Third Draft – This document by no means is completed and can be edited and revised at any time, by myself or the

history
department. Suggestions are expected and appreciated.
Intermediate World History B

Course Syllabus
2014-2015 School Year
Instructor: Dean Griffith

OFFICE HOURS: 1:30-2:30 MTRF
OFFICE PHONE: (412)545-9026
KMAIL: Search “Dean Griffith”
WEBPAGE: https://sites.google.com/a/agoraeagles.org/mrgriffith/
CLASS HOURS: 9:00-9:50 MTRF
I.

DESCRIPTION
Continuing a survey of World History from prehistoric to modern times, K12 online lessons and assessments
complement the second volume of The Human Odyssey, a textbook series developed and published by K12. This
course focuses on the story of the past from the fourteenth century to 1917 and the beginning of World War I. The
course is organized chronologically and, within broad eras, regionally. Lessons explore developments in religion,
philosophy, the arts, and science and technology.

II.

ORGANIZATION
This course has both live online components as well as student paced offline components. Students will be
expected to be in attendance history class at least 50 minutes per day. They will also be expected to complete
nightly reading and homework assignments after school hours which may take up to 1 hour to complete.

III. COURSE OBJECTIVES (FROM THE NATIONAL COUNCIL FOR THE SOCIAL STUDIES STANDARDS)
A. Through experience, observation, and reflection, students will identify elements of culture as well as
similarities and differences among cultural groups across time and place.
B. Through a formal study of history, students will continue to expand their understanding of the past and are
increasingly able to apply the research methods associated with historical inquiry.
C. Students will develop a better understanding of spatial perspectives, and examine changes in the
relationship between peoples, places, and environments.
D. Through study of the dynamic relationships between individual rights and responsibilities, the needs of social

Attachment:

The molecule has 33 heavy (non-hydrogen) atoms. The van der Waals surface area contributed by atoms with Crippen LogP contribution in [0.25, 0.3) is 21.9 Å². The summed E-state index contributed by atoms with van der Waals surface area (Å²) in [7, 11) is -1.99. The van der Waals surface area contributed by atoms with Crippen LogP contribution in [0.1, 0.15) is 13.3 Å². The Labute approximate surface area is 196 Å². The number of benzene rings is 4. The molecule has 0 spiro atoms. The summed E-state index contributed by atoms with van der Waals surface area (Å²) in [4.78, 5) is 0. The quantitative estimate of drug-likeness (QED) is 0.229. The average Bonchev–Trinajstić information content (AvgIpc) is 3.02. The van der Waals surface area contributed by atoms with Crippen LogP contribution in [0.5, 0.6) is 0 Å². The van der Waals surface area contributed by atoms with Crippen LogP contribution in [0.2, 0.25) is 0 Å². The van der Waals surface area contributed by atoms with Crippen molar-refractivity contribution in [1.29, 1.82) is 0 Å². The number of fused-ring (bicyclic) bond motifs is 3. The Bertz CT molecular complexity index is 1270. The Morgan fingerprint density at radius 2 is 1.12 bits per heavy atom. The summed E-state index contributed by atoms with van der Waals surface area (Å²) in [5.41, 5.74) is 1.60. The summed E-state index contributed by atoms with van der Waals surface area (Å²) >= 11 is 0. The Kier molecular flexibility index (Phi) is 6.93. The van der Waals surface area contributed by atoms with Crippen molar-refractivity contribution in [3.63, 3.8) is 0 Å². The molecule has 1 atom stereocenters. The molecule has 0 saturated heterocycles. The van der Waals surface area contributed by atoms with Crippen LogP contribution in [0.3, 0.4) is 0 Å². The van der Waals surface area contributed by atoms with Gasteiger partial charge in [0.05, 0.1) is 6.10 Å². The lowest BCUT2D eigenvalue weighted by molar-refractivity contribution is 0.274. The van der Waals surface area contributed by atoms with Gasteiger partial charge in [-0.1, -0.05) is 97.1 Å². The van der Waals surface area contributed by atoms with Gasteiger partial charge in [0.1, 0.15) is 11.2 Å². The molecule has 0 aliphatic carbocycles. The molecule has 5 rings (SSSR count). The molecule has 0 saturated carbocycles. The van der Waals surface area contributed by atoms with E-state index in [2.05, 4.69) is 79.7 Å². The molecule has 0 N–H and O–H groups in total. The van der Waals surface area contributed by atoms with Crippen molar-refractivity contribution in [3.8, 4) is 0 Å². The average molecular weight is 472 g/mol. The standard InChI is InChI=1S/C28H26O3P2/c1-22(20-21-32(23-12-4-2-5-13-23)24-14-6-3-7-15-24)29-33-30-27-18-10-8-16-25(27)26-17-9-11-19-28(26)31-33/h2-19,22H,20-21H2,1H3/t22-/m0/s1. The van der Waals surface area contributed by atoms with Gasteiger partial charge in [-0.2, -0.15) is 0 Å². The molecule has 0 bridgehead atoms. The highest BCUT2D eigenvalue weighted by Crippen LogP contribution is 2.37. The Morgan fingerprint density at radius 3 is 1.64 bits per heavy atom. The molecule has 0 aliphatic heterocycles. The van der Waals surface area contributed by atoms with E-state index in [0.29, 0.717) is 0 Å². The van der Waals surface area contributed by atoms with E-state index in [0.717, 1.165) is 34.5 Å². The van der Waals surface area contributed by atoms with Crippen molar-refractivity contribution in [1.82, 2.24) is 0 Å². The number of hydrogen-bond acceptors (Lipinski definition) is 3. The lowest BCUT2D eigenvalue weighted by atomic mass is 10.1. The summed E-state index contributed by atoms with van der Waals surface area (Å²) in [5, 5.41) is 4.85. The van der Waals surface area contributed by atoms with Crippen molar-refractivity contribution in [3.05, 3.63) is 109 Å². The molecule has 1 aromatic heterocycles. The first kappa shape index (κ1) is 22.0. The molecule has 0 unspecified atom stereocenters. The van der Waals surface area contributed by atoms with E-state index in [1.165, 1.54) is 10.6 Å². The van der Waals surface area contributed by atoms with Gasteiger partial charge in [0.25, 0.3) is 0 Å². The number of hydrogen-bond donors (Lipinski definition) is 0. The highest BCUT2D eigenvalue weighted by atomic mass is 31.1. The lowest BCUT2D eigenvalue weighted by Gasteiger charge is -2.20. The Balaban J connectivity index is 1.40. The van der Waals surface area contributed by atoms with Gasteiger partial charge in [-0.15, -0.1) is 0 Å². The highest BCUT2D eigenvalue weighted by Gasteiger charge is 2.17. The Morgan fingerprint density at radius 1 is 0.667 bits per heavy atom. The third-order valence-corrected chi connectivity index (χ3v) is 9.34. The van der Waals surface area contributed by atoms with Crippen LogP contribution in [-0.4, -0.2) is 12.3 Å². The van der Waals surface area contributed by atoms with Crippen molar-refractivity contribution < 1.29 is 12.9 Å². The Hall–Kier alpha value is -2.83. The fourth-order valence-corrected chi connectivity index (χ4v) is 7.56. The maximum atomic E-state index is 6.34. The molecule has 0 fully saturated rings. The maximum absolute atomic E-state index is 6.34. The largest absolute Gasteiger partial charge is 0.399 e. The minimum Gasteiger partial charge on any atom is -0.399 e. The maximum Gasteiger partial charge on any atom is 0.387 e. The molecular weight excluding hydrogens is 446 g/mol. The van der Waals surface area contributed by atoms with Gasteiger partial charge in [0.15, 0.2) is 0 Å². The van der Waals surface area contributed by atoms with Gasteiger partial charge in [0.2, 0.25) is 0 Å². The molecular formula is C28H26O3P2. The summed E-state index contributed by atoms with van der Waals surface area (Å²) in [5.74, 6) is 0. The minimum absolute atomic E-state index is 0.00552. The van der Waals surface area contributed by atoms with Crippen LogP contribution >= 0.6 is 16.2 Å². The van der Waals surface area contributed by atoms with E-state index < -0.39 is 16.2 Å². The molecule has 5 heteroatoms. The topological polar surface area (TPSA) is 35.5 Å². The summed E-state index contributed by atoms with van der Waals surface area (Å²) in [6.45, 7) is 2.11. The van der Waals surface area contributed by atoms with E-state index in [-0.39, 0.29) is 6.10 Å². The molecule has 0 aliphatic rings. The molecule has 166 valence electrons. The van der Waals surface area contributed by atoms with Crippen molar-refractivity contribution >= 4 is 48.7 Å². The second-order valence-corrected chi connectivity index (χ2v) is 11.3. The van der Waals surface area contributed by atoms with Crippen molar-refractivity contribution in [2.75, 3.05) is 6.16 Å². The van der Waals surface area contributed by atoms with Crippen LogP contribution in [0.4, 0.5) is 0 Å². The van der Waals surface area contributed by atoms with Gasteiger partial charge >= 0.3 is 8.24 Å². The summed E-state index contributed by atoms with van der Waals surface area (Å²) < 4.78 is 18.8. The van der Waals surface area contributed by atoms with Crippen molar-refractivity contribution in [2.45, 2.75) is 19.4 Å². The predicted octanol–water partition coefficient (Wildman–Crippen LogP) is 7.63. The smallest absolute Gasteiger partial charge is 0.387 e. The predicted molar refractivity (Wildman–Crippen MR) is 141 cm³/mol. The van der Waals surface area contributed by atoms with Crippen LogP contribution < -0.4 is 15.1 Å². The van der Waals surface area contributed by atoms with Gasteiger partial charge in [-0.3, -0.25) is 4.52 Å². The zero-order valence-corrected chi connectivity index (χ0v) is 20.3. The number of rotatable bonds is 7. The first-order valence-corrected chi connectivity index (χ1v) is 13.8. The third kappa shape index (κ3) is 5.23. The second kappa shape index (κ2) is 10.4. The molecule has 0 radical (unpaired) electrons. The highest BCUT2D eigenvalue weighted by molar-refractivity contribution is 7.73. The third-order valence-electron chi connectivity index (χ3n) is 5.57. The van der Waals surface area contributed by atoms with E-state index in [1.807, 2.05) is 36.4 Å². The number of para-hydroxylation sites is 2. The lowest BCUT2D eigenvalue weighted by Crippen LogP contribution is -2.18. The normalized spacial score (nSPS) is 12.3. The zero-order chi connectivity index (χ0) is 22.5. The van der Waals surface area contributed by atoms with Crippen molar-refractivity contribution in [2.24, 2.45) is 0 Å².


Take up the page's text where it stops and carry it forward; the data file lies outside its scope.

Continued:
groups, and concepts of a just society, students will become more effective problem-solvers and decisionmakers when addressing the persistent issues and social problems encountered in public life.
E. Students will begin to think analytically about the consequences of change and how we can manage science
and technology to increase benefits to all.
F. Students will begin to initiate analyses of the consequences of interactions among states, nations, and world
regions as they respond to global events and changes.
G. Students will expand their knowledge of democratic ideals and practices, along with their ability to analyze
and evaluate the relationships between these ideals and practices.
IV. TEXT AND REQUIRED SUPPLIES
K-12 has provided each student with a computer, printer, scanner, and microphone. These items will be utilized
throughout the course. If you are missing any piece of technology, you must contact your teacher or your family
coach immediately. You will be expected to use this technology on a daily basis in each class. In addition you
have been provided with the following mandatory texts for this class:
1. The Human Odyssey, Volume 2: Our Modern World, 1400 to 1914, edited by Klee, Cribb, and Holdren
(K12 Inc., 2005)

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V.

Intermediate World History B, 8: Student Guide Parts 1 and 2
Intermediate World History B, 8: Learning Coach Guide Parts 1 and 2

ATTENDANCE
This course follows the general attendance policy of Agora Cyber Charter School. Attendance is mandatory
unless a student is specifically exempted from attendance with an asynchronous plan. Attendance is
automatically saved between 5 and 15 minutes into the class period. Students may only logout of the class with a
written excuse from the Learning Coach. If a student is tardy after attendance is logged, it will count as an
absence. An excuse must be submitted via kmail to the attendance for all absences. For student illness, please
submit a medical excuse. For absences due to technical issues a tech ticket must be submitted. You can obtain a
tech ticket by calling the k-12 help desk.

VI. CLASSROOM RULES OF CONDUCT
Students are expected to:
A. Work effectively with peers
B. Develop a problem solving mentality
C. Laugh with anyone, but laugh at no one
D. Be responsible for your own learning
E. Participate during live lessons
F. Come to class and hand in assignments on time
G. Not disturb or distract other students during class time
H. Have no internet browsers open during class time except when directly prompted by the teacher.
VII. GRADING SCALE
This course follows the general Agora Cyber Charter Grading Scale:
A: 90-100%
B: 80-89%
C: 70-79%
D: 60-69%
F: 59% and Lower
VIII. GRADING PLAN
Coursework will be weighted as follows:
1. Unit Tests
65%
2. Projects
20%
3. Quizzes
10%
4. Homework
5%
Total:
100%
5. Extra Credit (no more that 10%)
Unit Tests: Unit tests are used to gauge student mastery of the unit. They have the largest impact upon grades.
You are permitted to take the Unit tests one time. Unit tests will be available through my website and on